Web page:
The USGA is in the final stages of making a hire for a new and senior employee who will oversee and seek to improve the USGA’s relationship with the PGA Tour and the LPGA. A guess is that if you are reading this you will know the person’s name when it is revealed, which should happen well before the Masters.
My concern is there is all this discussion about rules, when we have so many great things happening inside the ropes in our tournaments every single week…we don’t write the rules. We are a partner to the organizations that do but it ends up being a sizable distraction.”
Like a persistent rash, pace of play was again an irritant at the Players Championship. When the first round was called for darkness — despite daylight saving time — Anirban Lahiri still faced a short putt on the final hole. He had to return Friday morning to finish up. The Tour’s invariable stance is to insist there’s nothing to see and that everyone should just move along (at their own pace, of course).
“They don’t do anything about it. It’s become somewhat of an epidemic on Tour,” Rory McIlroy said after his second round, which took more than five hours to complete. “Look, it’s our livelihoods and people are going to take their time, and as the course dries up and gets firmer and gets tougher, guys are going to take their time. But the fact that someone didn’t finish yesterday … I mean, that’s unacceptable.”
“Honestly, I think they should just be a little tougher and start penalizing shots earlier, and that would be an easy way to fix it,” he added.
Even easier? Make executives and players pay to watch golf in person. They’d learn the art of standing around watching others stand around and other tedious acts like not-ready golf.
The conclusions they would reach are summed up in this Tweet from Steve Flesch, who attended last week’s Players:
Spectated for a few hours at the Players today. Fantastic crowds and the course looked impeccable. Surprising though how “slow” the game is to watch live. Glacial is the only word to describe it. Players...we ALL need to do better.
And Roxanna Scottnotes that bids can start at $5000 for a First Augusta National Invitational program, a fantastic publication that has been reproduced and even had a poster made by the Masters out of its cover.
“My ball’s on the fringe, and I was seeing if I was standing in the rough or if I was going to get both feet in the fringe or whatever and the end of my putter just got stuck on my shirt and it moved the ball about a quarter of an inch,” he said after the round. “I thought it might be a penalty, but we called anyways, and if it’s on the green it’s not a penalty. So this is where I’m going to be loud and clear, like we have to get intent into the rules. We have to. Because it’s killing our game when it comes to these kind of things.”
While I understand his point—seemingly arcane rule violations causing the game to look bad—I’m not sure this is one of them? Or close.
For the aficionados of more rough to offset distance advances, this was not a poster child week. McIlroy was 2nd in strokes gained driving even as he was T49 in accuracy, hitting just 33 of 56 fairways.
His putting stats were also a tad misleading, as McIlroy was 45th in Strokes Gained putting, yet was T3 in putts per green in regulation. He hit 58 of 72 greens.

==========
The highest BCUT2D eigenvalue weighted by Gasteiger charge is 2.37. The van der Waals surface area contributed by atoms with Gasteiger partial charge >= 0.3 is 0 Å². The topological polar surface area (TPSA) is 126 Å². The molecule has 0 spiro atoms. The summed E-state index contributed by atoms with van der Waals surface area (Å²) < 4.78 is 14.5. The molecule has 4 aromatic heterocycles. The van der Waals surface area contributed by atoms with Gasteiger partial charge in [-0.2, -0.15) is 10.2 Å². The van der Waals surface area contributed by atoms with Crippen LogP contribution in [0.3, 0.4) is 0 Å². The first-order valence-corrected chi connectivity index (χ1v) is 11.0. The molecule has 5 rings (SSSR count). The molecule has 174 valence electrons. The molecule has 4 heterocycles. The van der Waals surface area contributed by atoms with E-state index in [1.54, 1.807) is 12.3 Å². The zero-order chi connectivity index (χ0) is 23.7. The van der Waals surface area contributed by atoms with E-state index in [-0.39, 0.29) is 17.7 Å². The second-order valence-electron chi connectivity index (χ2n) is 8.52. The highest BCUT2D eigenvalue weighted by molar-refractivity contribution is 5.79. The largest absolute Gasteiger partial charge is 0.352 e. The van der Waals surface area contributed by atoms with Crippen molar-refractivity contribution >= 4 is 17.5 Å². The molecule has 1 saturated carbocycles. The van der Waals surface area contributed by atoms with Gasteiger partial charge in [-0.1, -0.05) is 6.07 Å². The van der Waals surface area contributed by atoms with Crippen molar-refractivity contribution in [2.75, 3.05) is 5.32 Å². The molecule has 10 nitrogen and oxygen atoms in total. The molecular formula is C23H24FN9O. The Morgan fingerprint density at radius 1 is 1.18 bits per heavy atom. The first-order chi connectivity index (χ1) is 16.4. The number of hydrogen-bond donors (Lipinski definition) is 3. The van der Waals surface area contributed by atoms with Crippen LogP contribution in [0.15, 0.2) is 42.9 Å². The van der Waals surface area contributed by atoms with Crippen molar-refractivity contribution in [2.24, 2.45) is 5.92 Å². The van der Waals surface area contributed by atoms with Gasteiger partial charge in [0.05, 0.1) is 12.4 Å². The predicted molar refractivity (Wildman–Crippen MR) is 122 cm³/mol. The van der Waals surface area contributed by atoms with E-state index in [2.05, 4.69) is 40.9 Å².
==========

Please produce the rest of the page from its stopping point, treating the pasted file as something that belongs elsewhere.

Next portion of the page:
McIlroy gave several post round interviews, though none was as compelling as his Live From appearance. Here is all 15 minutes of it if you missed the show:
Astoundingly, no double bogey was made the entire tournament. While that is definitely not a barometer for architectural merit, the lack of a big number suggests that the cooks, wait staff, busboys, hostesses and even valet parkers in Ponte Vedra have overcooked architect Steve Wenzloff’s effort to inject life into the back nine.
BTW, how amazing is all of this data from ShotLink for the cooks to ponder? An impressive 76% of the field took a go at the green, with 23% successfully hitting the green. It was just a couple of years ago that players and caddies were declaring how no one would bother to go for it, much less keep their ball on the green.
Butch Harmon adapted to the times, watching his star pupils warm-up during all rounds in majors after so many years of being on a plane home by Wednesday night. But the instructor world has changed and now they are expected to hang around until the bitter end. But it seems the legendary instructor has finally seen enough, reducing his teaching work to home in Las Vegas, reports The Forecaddie.
So pros, if you want Butch, head to Vegas.
According to The Forecaddie, Harmon is also saying goodbye to Sky Sports broadcasting work at the 2019 Masters.
Harmon and brother Billy were sensational guests on Gary Williams’ 1 Up podcast recently, and in the show Butch does blurt out a mention of being “burned out” on tour life.
Adam Hayes tried, he really, really tried to talk Jon Rahm out of a 220-yard hooking 8-iron from the 11th hole fairway bunker.
It was a pretty startling moment in the 2019 Players final round picked up by NBC’s Emmy-winning audio team and would have to rank with the all-time great player-caddy discussions that will hopefully not haunt Rahm. Yet it’s tough to look at the circumstances, read Rahm’s post-round remarks in thisWill GrayGolfChannel.com story, and easily visualize how Rahm’s substandard thinking will hurt his ability to win big events.
In the ShotLink era, Jonny Vegas’s absurd putt from the 17th hole’s lower front shelf to the back right location, helping him move to -14 in the 2019 Players, is easily the longest putter ever made there since stats have been kept (2003, Tiger’s better than most putt was in 2001).
Nice use of ShotLink by ShotLink and great reaction from Vegas…
"Both shots I'm just trying to hit the ball into the slope [on the green] and just walk away with a 20-, 25-footer and move on about my business," Woods said after shooting 71 to finish at 141, 3 under par. "The second one I hit too flat and too hot. But the first one from the regular tee and was a good shot, it just flew a little bit too far."